National Planning Framework 3
The third National Planning Framework, setting out a long-term vision for development and investment across Scotland over the next 20 to 30 years.
National developments - outcomes
6.1 We have identified 14 national developments that are needed to help to deliver our spatial strategy. Whilst national development status establishes the need for a project, it does not grant development consent. Planning permission and any other necessary assessments and consents will still be required at the consenting stage. Mitigation set out in the Action Programme should inform subsequent planning processes and be applied as appropriate to avoid or reduce environmental effects and demonstrate no adverse effects on the integrity of European protected sites.
6.2 The detailed description of the components of each national development in Annex A will assist planning and other consenting authorities in determining whether national development status applies to a particular proposal.
6.3 National developments will be delivered by a range of public and private sector organisations, and inclusion in NPF3 does not imply funding on the part of the Scottish Government or its agencies. However, to support their delivery, priorities identified in NPF3 will be taken into account when future spending programmes are developed or reviewed.
6.4 Our strategy for a successful, sustainable place highlights the particular scope for the cities network to progress our economic agenda. We need to create opportunities for all of Scotland to flourish, including areas which have, in the past, experienced decline. To support this, we believe there is a need for two national developments to be taken forward:
1. Ravenscraig is one of the largest areas of vacant and derelict land in Europe. National development status will give this project renewed impetus, within the lifetime of NPF3. Redevelopment of this site for a range of uses will make a significant contribution to addressing concentrations of vacant and derelict land in Central Scotland. A masterplanned approach provides an opportunity to build in low carbon and environmental infrastructure, including heat networks, zero carbon buildings, digital connectivity, sustainable drainage solutions and open space. We expect the outcome to be a sustainable settlement for the 21st century, with a new town centre, jobs, facilities and homes, and sustainable transport connections. This will deliver a high quality of life and access to opportunities for new residents and nearby communities alike.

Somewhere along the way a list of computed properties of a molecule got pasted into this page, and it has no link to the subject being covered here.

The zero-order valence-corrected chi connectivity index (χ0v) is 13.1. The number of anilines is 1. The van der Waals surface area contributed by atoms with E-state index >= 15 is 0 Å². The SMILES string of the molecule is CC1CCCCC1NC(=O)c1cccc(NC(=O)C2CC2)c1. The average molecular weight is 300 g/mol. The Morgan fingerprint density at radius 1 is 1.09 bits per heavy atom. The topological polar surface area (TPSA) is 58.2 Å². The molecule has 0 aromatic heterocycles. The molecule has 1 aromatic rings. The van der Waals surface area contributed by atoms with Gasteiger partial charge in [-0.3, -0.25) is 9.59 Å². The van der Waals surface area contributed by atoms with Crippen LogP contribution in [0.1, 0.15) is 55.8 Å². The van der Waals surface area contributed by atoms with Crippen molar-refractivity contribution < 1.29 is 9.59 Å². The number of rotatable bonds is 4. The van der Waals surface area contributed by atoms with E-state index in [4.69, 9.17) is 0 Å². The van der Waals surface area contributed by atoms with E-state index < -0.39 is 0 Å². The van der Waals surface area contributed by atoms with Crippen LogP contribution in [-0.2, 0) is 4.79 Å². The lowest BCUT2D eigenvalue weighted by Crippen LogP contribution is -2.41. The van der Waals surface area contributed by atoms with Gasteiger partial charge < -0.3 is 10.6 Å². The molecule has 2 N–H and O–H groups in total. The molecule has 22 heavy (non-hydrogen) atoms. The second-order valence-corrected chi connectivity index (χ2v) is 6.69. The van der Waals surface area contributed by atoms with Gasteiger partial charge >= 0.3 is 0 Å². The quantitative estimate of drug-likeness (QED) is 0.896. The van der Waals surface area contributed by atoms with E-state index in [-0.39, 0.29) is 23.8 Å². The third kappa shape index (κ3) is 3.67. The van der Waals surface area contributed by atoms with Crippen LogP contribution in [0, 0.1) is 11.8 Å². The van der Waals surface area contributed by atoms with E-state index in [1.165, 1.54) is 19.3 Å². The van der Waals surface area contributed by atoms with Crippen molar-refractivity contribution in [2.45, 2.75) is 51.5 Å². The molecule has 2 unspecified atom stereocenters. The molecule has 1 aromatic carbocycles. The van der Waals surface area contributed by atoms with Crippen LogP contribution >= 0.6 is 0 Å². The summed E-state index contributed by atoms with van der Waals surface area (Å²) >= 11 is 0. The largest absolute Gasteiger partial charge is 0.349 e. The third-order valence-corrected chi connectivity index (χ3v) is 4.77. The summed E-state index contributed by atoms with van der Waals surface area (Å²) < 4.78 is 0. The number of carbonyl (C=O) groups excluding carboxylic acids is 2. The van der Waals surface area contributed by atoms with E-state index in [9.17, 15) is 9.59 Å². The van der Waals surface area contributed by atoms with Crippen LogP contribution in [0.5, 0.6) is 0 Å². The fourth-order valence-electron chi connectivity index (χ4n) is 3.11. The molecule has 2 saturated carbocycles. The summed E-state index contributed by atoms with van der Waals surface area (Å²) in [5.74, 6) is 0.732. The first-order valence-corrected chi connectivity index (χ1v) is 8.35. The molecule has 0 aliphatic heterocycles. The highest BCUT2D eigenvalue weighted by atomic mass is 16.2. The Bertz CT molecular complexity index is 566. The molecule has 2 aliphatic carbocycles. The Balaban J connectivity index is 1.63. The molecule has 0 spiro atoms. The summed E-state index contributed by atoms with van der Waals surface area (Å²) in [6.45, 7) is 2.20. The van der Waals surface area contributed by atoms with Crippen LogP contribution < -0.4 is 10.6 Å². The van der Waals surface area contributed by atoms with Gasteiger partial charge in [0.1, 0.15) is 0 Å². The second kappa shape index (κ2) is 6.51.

2. Dundee Waterfront demonstrates the outcomes that city planning can achieve when it is ambitious and well executed. This development is progressing rapidly. Planning authorities across the country can look to it as an example of effective delivery. Plans for the waterfront support several of our objectives, including: regeneration, high quality placemaking, improvements to the public realm, better connections, and support for the low carbon economy. We look forward to seeing further significant progress within the lifetime of NPF3.
6.5 Our strategy for a low carbon place reflects the significant opportunities for growth arising from our natural energy resources. To achieve our ambition, we need a range of infrastructure, including new developments and refurbishment or enhancement of existing facilities. Delivery will be assisted by three national developments:
3. A Carbon Capture and Storage ( CCS) Network and Thermal Generation is required to maintain the 2.5 GW of thermal generation we require, whilst also reducing greenhouse gas emissions from the energy sector. This national development reflects the opportunity to provide this at existing sites, specifically Longannet and Cockenzie. In addition, proposals for the refurbishment of a gas-fired power station at Peterhead, a new coal-fired power station with CCS at Grangemouth and extension to the existing pipeline to St. Fergus are expected to come forward within the lifetime of NPF3. This national development aims to establish Scotland as a centre of expertise in CCS technology, maintain energy security and diversify the overall energy mix.
4. An Enhanced High Voltage Energy Transmission Network is needed to facilitate renewable electricity development and its export. The specific projects required for this network are set out in the Electricity Networks Strategy Group, and will continue to evolve as new opportunities emerge. Key connections include links to Orkney, Shetland and the Western Isles, and interconnectors to emerging international grid networks. Improvements to the distribution network are also important to many remote rural areas. We support the provision of new infrastructure, whilst acknowledging that full consideration of routes and development components will be required at the consenting stage. The map of national developments provides an indicative picture of key electricity grid upgrades, although these may change in the future.